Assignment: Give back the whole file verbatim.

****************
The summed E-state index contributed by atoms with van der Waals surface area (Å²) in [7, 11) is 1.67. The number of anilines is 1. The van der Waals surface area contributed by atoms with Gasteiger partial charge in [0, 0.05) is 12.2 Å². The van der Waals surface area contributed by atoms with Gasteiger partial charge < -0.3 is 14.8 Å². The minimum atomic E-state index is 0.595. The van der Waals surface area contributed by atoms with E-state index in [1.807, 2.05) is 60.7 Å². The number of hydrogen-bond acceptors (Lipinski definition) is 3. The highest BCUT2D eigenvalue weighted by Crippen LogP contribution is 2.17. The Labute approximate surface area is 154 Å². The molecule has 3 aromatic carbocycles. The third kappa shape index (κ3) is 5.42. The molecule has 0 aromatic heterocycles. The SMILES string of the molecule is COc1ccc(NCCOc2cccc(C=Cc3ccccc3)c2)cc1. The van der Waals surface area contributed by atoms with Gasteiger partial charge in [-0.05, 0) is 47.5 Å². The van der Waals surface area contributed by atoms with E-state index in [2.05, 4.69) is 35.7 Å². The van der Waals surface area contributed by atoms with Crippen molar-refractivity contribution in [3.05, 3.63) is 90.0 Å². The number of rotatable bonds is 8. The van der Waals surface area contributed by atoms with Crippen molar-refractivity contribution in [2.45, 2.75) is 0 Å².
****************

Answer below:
The summed E-state index contributed by atoms with van der Waals surface area (Å²) in [7, 11) is 1.67. The number of anilines is 1. The van der Waals surface area contributed by atoms with Gasteiger partial charge in [0, 0.05) is 12.2 Å². The van der Waals surface area contributed by atoms with Gasteiger partial charge < -0.3 is 14.8 Å². The minimum atomic E-state index is 0.595. The van der Waals surface area contributed by atoms with E-state index in [1.807, 2.05) is 60.7 Å². The number of hydrogen-bond acceptors (Lipinski definition) is 3. The highest BCUT2D eigenvalue weighted by Crippen LogP contribution is 2.17. The Labute approximate surface area is 154 Å². The molecule has 3 aromatic carbocycles. The third kappa shape index (κ3) is 5.42. The molecule has 0 aromatic heterocycles. The SMILES string of the molecule is COc1ccc(NCCOc2cccc(C=Cc3ccccc3)c2)cc1. The van der Waals surface area contributed by atoms with Gasteiger partial charge in [-0.05, 0) is 47.5 Å². The van der Waals surface area contributed by atoms with E-state index in [2.05, 4.69) is 35.7 Å². The van der Waals surface area contributed by atoms with Crippen molar-refractivity contribution in [3.05, 3.63) is 90.0 Å². The number of rotatable bonds is 8. The van der Waals surface area contributed by atoms with Crippen molar-refractivity contribution in [2.45, 2.75) is 0 Å².